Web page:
Global Indians Photo courtesy – DFID – UK
“Beloved younger brother,
Greetings to respectful parents. I am fine at my end. Hoping your end is fine too. With god’s grace, and parents’ blessings, I am arriving safely in America and finding good apartment near university. Kindly assure mother that I am strictly consuming vegetarian food only in restaurants, though I am not knowing if cooks are Brahmins. I am also constantly remembering Dr.Verma’s advice and strictly avoiding American women and other unhealthy habits. I hope parents’ prayers are residing with me. Younger brother, I am having so many things to tell you, I am not knowing where to start. Most surprising thing about America is it is full of Americans!”
That was the great Indian immigrant as depicted in the “The Inscrutable Americans” written by Anurag Mathur way back in 1991. The protagonist Gopal Kumar’s comical discovery of America begins this way. He is bewildered by American girls, new gadgets, naked women billboards, vegetarian cats, mobile telephone and multi-channelled colour TV!
Thaipusam Singapore – Image Courtesy Nestor Lacle
That was the era of the ABCDs – American Born Confused Desis – where Indians who travelled or born abroad were not sure to adopt Indian culture or Western. Way back in the pre-liberalised India, the clash of Indian culture with the Western was the hottest topic debated in the media. However, over the years since liberalisation and globalisation, these cultural differences seem to have faded away. Or have they?
The evolution of a Global Indian is aptly portrayed by the NRI poster boy Shahrukh Khan in “Pardes” where he brings the two cultures to meet each other, in a well settled overseas Indian family in “Kal Ho Naa Ho”, an NRI eager to return to India and work towards its development in “Swades” and as an Indian Muslim trying to get acceptance in America in “My Name Is Khan”.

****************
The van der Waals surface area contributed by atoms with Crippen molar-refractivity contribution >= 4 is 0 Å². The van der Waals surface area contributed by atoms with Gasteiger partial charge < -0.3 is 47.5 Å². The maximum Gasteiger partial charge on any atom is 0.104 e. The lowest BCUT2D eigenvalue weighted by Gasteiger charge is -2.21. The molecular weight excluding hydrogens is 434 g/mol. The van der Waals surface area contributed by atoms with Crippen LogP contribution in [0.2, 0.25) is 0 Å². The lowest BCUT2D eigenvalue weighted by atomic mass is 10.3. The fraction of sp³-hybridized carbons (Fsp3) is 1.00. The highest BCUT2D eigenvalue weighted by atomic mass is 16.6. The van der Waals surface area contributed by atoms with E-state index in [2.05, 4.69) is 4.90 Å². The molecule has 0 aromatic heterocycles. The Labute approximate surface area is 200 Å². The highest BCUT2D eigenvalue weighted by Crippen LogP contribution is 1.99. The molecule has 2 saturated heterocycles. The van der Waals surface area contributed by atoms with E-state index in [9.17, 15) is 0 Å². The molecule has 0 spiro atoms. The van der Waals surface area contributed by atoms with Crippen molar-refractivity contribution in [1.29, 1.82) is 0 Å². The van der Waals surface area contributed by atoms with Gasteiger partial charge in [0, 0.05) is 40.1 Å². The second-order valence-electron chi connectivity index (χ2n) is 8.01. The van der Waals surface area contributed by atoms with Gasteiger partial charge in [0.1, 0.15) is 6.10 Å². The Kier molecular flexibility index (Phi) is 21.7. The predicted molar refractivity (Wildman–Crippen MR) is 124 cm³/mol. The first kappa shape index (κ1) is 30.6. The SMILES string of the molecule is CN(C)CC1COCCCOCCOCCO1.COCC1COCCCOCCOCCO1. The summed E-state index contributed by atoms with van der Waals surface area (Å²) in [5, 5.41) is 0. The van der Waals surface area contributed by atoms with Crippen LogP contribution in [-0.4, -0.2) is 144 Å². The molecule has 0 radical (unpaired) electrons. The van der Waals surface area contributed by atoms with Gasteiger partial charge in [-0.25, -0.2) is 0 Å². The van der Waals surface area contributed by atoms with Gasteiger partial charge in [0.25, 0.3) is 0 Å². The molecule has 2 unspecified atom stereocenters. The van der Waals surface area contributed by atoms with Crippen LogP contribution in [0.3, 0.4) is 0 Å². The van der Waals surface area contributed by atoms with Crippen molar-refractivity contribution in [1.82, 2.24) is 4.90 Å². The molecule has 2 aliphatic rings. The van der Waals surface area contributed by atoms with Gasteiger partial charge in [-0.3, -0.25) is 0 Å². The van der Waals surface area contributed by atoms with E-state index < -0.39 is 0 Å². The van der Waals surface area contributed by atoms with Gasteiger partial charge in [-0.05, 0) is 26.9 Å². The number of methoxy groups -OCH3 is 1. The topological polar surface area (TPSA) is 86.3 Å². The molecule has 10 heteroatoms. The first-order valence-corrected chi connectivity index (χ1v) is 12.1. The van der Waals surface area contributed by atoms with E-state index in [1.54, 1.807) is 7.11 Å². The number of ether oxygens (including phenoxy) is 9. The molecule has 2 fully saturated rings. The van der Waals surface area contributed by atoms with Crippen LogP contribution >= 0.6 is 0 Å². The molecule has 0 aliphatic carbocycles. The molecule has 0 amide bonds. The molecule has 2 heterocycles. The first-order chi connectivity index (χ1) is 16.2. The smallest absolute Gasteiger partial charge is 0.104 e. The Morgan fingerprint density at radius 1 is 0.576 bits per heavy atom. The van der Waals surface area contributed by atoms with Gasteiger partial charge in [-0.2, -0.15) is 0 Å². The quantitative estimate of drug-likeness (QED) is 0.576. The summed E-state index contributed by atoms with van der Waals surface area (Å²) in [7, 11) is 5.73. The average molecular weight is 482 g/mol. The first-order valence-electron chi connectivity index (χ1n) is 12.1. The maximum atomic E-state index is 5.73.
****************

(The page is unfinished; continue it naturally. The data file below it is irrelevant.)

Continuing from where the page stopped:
Thaipusam in Singapore – Image Courtesy William Cho
Today, you can be a burger eating, jeans-clad yuppie, who loves heavy metal, but yet remain an Indian at heart. On the other hand, our culture guardians are seriously concerned about dilution of our culture due to Westernisation of our education and entry of corporate business in every aspect of life. Many Indians are confusing Modernisation with Westernisation. Do you think that being a part of the modern society in India needs you to adopt western culture? Modernised countries like Japan and Korea have held onto to their strong cultural roots even today. Do you feel urban India is somewhere losing its cultural identity and giving way to western mix?
Global Indians – Image Courtesy Harsha K R
We at Caleidoscope seek your opinion about the emergence of a “Global Indian” amidst us. The global mindset is too complex to define. Its essence lies in a sense of curiosity and openness to learn about cultures and business environments beyond the familiar. People who have a global mindset are open to actively challenging themselves to operate beyond their comfort zone.
Living and working in a foreign land does not automatically build such a mindset. Several Indians who have lived in another country seek out the familiar even after they have been in their adopted country for years. The people they socialise with are all from the home country. Being immersed in an unfamiliar world frightens most of us. Familiarity is a warm blanket. A global mindset is about actively seeking the unknown, says Abhijit Bhaduri.
So the question is, do we have a Global Indian mindset? Why should we have it and does it help us in enriching our culture?